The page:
I agree with others, I doubt a hobby shop in the past would spend time finding something like this, and these days, even more so. Just my experience/opinion, but I doubt a LHS unless they are really a unicorn would spend much time searching for an item like that, unless as someone else said you would be willing to pay them for their time. Not to mention that likely they don't have mystical sources they call, they probably use the internet the way most of us do. Searches like you are talking about usually happen in the art or other high end collectibles markets and dealers who do that generally get paid for doing it, quite a bit.
Clarification... Is your question implying that you might do a search in order to make a sale to this customer on behalf of your store? Or, would this be solely for finding a source through which your customer could make their own arrangements for purchase?
If the product is unavailable to you for ordering through the manufacturer direct or a distributor, I should think your store would be assuming some risky liabilities in trying to profit from being an intermediary in this situation. If the product received has damage, is inoperative, is otherwise unacceptable, what recourse (including shipping costs) would the store have? Unless your customer has agreed to a premium price, I would imagine the store's profit would be squeeky-marginal, at best. Also, if the customer reneges on the sale for any reason, would this be an item that the store could easily find an alternate buyer at a profitable price?
If your customer is not search-saavy, and the buyer's loyalty is to be strengthened and rewarded, perhaps using 'idle time' to do some searching on their behalf might be prudent. After all, I would think that a retailer would be focused on customers' needs 100% of the time on the job...which, of course, comes in many, many forms...from cleaning a public restroom to closing a BIG sale with a smiling buyer .
Then, if your customer has agreed this help would be acceptable, provide them with the information which would allow them to contact the seller you've identified, and let the customer negotiate price, shipping, ask questions re condition, warranties, return policy, etc., etc.. That would seem to me to be the preferred choice on behalf of the store in this instance.
The search assistance, only, is akin to another thread within this past couple weeks. Steve Muffin started a thread drawing attention to a special order run of MTH NKP F-3's only available through Stockyard Express. Steve, of course, has his own list of special runs. How cool is that!! Just like the Macy's/Gimbel's give-and-take at Christmas in Miracle on 34th Street.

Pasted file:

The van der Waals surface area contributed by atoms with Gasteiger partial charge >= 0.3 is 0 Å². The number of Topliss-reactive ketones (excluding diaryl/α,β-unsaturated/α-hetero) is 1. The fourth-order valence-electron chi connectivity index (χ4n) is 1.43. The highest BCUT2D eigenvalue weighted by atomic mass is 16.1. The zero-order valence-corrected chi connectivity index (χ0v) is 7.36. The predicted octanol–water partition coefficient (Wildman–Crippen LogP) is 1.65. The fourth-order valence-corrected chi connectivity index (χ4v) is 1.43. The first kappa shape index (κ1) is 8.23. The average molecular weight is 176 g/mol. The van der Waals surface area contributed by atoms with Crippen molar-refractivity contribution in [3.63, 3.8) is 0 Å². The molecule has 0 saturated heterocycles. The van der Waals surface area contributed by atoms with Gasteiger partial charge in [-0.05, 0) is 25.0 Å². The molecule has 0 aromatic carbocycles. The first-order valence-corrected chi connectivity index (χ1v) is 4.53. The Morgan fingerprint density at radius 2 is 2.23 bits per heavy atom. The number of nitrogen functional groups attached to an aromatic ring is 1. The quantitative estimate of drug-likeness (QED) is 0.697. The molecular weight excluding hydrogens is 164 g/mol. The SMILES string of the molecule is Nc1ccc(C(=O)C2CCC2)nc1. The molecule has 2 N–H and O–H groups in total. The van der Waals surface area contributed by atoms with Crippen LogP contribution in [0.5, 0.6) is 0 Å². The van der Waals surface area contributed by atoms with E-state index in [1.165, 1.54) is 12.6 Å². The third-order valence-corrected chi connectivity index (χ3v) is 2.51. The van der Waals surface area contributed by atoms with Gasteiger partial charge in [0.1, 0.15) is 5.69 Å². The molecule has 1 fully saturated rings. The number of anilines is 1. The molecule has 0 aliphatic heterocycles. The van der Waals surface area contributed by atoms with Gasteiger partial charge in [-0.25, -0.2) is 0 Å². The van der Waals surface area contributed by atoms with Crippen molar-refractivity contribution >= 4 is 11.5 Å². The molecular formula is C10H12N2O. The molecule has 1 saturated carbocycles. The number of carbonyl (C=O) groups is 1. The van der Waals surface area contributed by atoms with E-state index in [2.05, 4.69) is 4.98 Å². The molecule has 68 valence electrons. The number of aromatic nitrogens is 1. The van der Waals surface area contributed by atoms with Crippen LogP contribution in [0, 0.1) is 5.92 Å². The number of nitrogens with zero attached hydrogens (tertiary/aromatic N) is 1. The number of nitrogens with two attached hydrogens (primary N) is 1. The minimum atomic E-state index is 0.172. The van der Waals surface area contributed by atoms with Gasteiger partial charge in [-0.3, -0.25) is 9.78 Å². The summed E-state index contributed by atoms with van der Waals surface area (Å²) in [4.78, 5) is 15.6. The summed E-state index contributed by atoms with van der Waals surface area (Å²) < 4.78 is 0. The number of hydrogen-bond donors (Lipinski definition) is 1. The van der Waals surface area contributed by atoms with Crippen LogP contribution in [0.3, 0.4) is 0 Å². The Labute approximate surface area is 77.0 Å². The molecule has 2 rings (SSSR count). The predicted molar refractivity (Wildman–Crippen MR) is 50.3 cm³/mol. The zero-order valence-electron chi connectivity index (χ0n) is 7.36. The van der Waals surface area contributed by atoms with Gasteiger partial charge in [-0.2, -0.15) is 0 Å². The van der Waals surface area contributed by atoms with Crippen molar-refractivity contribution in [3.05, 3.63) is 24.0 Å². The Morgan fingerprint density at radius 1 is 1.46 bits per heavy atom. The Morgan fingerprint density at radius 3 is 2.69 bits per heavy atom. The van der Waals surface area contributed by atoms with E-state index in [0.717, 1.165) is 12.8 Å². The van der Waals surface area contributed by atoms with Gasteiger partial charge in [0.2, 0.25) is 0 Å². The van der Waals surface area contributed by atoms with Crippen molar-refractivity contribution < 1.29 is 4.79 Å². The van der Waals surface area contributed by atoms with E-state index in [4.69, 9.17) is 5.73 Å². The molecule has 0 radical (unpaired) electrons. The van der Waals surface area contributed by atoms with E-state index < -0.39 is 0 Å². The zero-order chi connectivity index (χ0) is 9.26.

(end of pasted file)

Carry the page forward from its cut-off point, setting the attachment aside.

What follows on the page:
On several occasions, I was looking for a Lionel item and my local train store (Grzyboski’s) did not have it, however, Joe offered to check with Lionel to see it they still had any in stock. If they did, he’s get me what I was looking for. That is about the extent I would expect a local shop to go.
Expectation vs. practice would seem to be two different things. Granted I don't have a local hobby shop around me these days per se, but my experiences when living in NE Ohio about 20 years ago, where I was young guy first building my collection and often on the hunt for specific cars or items. I'm not sure if MTH had the dealer locator yet at that time, and internet searching was iffy at best to my recollection. The world has obviously changed alot, and the information is at our fingertips. The internet isn't the be all end all in finding what you are looking for though. Perhaps the model train community was tighter knit then or shop owners were more comfortable recommending their buddies shops. I don't know. I didn't have "expectations", but often just said what I was looking for and would occasionally follow up with any recommendations on who to check with. Some of my experiences:
* Walking into Dale Shafner's shop in Canton and asking about a relatively recent (at the time) MTH release which he didn't have, and him without prompting telling me to go Glen's Train shop in Akron. Glen's had it and I discovered another great train shop.
* I also recall being in Smithville Model Trains, and Lucky taking a call from another shop and doing a deal with that shop to get that shops customer the item they were looking for. Same thing with Trains N-Things in North Canton. I remember them making a couple calls on my behalf to try and find a car I was looking for. They couldn't locate one but received a piece of advice which they shared, and ended up leading me to Jim's in Homer City PA where I did find what I was looking for.
* More recently, a couple months ago a friend was telling me about his hunt for an item sold out with the manufacturer and he couldn't find a dealer who had it. He called a well known shop, who he's built a relationship with and they told him they didn't have it, and it would be fairly hard to find. My buddy continued to look, but out of the blue that same shop called him and said they located one and what it would cost. He had no expectation, but was of course thrilled to get the item and accepting of the light scolding to pre-order next time.
In all those cases there was some level of relationship with the hobby shop, by customer and/or fellow shop owners. I think that makes a difference. If I were just some dude who walked in for the first time, I doubt any of those scenarios happen, but because they knew me and I spent time and money in their shops, they were willing to offer assistance and while I had no expectations, those experiences left an impression on me.
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